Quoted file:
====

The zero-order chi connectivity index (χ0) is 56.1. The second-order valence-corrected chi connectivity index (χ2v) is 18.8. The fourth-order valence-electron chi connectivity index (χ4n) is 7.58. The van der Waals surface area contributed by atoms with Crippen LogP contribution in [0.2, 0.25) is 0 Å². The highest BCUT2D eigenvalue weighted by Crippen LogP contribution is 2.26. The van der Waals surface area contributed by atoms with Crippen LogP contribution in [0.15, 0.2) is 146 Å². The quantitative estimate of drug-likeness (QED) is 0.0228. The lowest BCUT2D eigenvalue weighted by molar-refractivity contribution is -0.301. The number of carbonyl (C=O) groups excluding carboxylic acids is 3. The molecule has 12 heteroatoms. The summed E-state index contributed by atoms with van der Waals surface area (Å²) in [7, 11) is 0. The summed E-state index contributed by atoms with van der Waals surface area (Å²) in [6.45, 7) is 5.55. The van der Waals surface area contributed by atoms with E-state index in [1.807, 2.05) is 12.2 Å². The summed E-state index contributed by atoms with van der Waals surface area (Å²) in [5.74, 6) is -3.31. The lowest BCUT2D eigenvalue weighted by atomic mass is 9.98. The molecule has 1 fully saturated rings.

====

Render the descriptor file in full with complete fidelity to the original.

The zero-order chi connectivity index (χ0) is 56.1. The second-order valence-corrected chi connectivity index (χ2v) is 18.8. The fourth-order valence-electron chi connectivity index (χ4n) is 7.58. The van der Waals surface area contributed by atoms with Crippen LogP contribution in [0.2, 0.25) is 0 Å². The highest BCUT2D eigenvalue weighted by Crippen LogP contribution is 2.26. The van der Waals surface area contributed by atoms with Crippen LogP contribution in [0.15, 0.2) is 146 Å². The quantitative estimate of drug-likeness (QED) is 0.0228. The lowest BCUT2D eigenvalue weighted by molar-refractivity contribution is -0.301. The number of carbonyl (C=O) groups excluding carboxylic acids is 3. The molecule has 12 heteroatoms. The summed E-state index contributed by atoms with van der Waals surface area (Å²) in [7, 11) is 0. The summed E-state index contributed by atoms with van der Waals surface area (Å²) in [6.45, 7) is 5.55. The van der Waals surface area contributed by atoms with E-state index in [1.807, 2.05) is 12.2 Å². The summed E-state index contributed by atoms with van der Waals surface area (Å²) in [5.74, 6) is -3.31. The lowest BCUT2D eigenvalue weighted by atomic mass is 9.98. The molecule has 1 fully saturated rings.